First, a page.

Ticking time bomb
By E. Ralph Hostetter
America's worst economic catastrophe of modern times well may be approaching more rapidly than the nation realizes, as though a time bomb is ticking away the seconds and the sound is falling on deaf Congressional and Executive Branch ears. That time bomb represents this country's economic life blood - energy, 60 per cent of which comes from foreign sources in the form of oil.
Crude oil now is well established as a world market and is hypersensitive to the slightest change in energy use or production anywhere on the planet.
For example, when a severe hurricane strikes the United States and several drilling platforms in the Gulf of Mexico, and several oil refineries in Louisiana and Texas are temporarily disabled the price of crude oil on the world market spikes by $10 per barrel. The United States has a severely cold winter month, and the price goes up $5 per barrel. Or if the month is excessively mild, the price drops $5 on the world market.
Under ordinary circumstances, these very minor blips in the world oil market would go unnoticed. However, inasmuch as America, the largest oil importer, has been targeted by the dominant media of the world as the "Great Satan," ordinary circumstances are out the window. The world dominant media, no friend of the United States, has positioned itself to exert great influence on the price of oil by the manner in which it hypes a story.
Iran has now taken center stage in world politics. Although Iran is a major oil producer, the United States has imported no oil from Iran since its embargo dating from the Carter Administration.
Polls last week revealed that some 63 per cent of American citizens are in favor of taking some sort of action against Iran's nuclear activities. The suggested actions range from United Nations sanctions, with European countries holding firm alongside the United States, to outright military action, principally the bombing of all nuclear facilities in Iran. Several television spokesmen suggest that Israel do the job as it did in the 1980s against Iraq's nuclear program.
Suppose these were to occur.
At that point, the ticking time bomb goes off.
Iran announces it is cutting off all oil production to the world. The world media steps in and hypes this story to the limit.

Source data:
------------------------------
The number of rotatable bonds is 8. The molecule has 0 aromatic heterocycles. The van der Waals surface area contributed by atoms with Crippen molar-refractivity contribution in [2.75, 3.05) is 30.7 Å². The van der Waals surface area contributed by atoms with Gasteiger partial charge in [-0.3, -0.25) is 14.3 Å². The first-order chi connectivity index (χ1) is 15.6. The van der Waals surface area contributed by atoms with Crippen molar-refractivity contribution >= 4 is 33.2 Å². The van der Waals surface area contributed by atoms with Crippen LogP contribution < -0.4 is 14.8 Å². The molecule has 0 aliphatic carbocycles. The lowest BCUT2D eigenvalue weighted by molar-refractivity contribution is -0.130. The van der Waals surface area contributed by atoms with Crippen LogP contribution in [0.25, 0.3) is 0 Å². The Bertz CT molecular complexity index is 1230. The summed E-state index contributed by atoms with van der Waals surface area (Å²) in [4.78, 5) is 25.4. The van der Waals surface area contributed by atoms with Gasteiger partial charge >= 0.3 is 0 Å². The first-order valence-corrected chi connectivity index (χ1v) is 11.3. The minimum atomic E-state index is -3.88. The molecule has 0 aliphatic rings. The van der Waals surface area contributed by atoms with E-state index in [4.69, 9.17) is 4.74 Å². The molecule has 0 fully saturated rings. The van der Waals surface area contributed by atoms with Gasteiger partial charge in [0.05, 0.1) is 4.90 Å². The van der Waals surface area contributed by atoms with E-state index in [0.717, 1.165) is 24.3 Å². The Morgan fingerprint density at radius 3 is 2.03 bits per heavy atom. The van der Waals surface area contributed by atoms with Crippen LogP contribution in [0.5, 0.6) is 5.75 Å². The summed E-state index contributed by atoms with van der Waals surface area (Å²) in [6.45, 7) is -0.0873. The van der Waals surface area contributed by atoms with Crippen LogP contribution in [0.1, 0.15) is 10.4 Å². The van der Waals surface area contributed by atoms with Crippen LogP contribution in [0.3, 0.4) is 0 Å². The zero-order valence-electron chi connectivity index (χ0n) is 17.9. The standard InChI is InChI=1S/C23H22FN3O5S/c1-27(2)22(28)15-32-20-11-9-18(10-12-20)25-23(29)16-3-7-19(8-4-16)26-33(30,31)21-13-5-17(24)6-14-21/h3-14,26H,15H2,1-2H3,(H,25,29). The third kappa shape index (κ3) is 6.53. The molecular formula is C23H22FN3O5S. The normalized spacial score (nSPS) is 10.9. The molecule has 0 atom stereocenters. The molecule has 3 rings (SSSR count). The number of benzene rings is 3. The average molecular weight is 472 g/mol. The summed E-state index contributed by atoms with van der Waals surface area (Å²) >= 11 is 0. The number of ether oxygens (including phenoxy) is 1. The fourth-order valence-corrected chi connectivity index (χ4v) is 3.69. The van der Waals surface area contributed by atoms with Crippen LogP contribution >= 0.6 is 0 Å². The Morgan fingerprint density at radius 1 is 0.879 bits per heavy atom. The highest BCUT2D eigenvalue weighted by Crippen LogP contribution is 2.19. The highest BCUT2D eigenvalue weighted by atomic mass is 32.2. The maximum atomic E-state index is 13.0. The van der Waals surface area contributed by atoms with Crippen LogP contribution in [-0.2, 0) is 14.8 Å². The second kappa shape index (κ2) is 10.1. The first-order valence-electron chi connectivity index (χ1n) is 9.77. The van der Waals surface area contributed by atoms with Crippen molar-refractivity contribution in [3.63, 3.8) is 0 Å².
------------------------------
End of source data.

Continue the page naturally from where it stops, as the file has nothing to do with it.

Iran need only cut off oil exports for a matter of a few weeks, as the Middle East oil-producing countries did in 1973 following the Arab-Israeli October War. At the time the price of oil jumped from $4 to $40 per barrel overnight and OPEC came into being to hold the price.
This marked the beginning of a world recession. Inflation rose to 18 per cent; interest rates skyrocketed to 22 per cent; unemployment went into double digits over the next eight years.
And, with the exception of a two-week cutoff, the oil flow continued. The damage was done mainly by the announcement and continues to this day.
In recent years the price of oil has spiked to $70 per barrel. The price today hovers around $65 a barrel, having risen rapidly from $10 to $20 per barrel just a few years ago.
Could the $50-plus increase, mostly profit, be used to build war chests for oil-rich Arabs and Iran? Does anyone remember Saddam's billions, found in crates of U.S. dollars? Could these oil-rich nations cut off oil exports for a period of time, however short? Has a light, dim though it may be, come on yet in the American mind?
Any action against Iran could cause oil prices to jump to $100 or more!
Severe damage to the world economy would ensure, not with any oil shortage that could occur but merely the announcement of a cutoff, as in 1973.
Oil will continue to flow as before, but the threat of a cutoff will enable OPEC to hold oil at an unreasonably high price.
Complete energy independence is the only answer to economic survival of this country. At last count that day is still 10 years away.
Either America comes to its senses and develops its own energy resources now, or America will be brought to its senses as it awakens in the chaotic world of deep recession.
And, lastly, the manner in which the United States handles its part in the controversy over Iran's nuclear policies must take into consideration the far-reaching consequences that may develop.
E. Ralph Hostetter, a prominent businessman and agricultural publisher, also is a national and local award-winning columnist.
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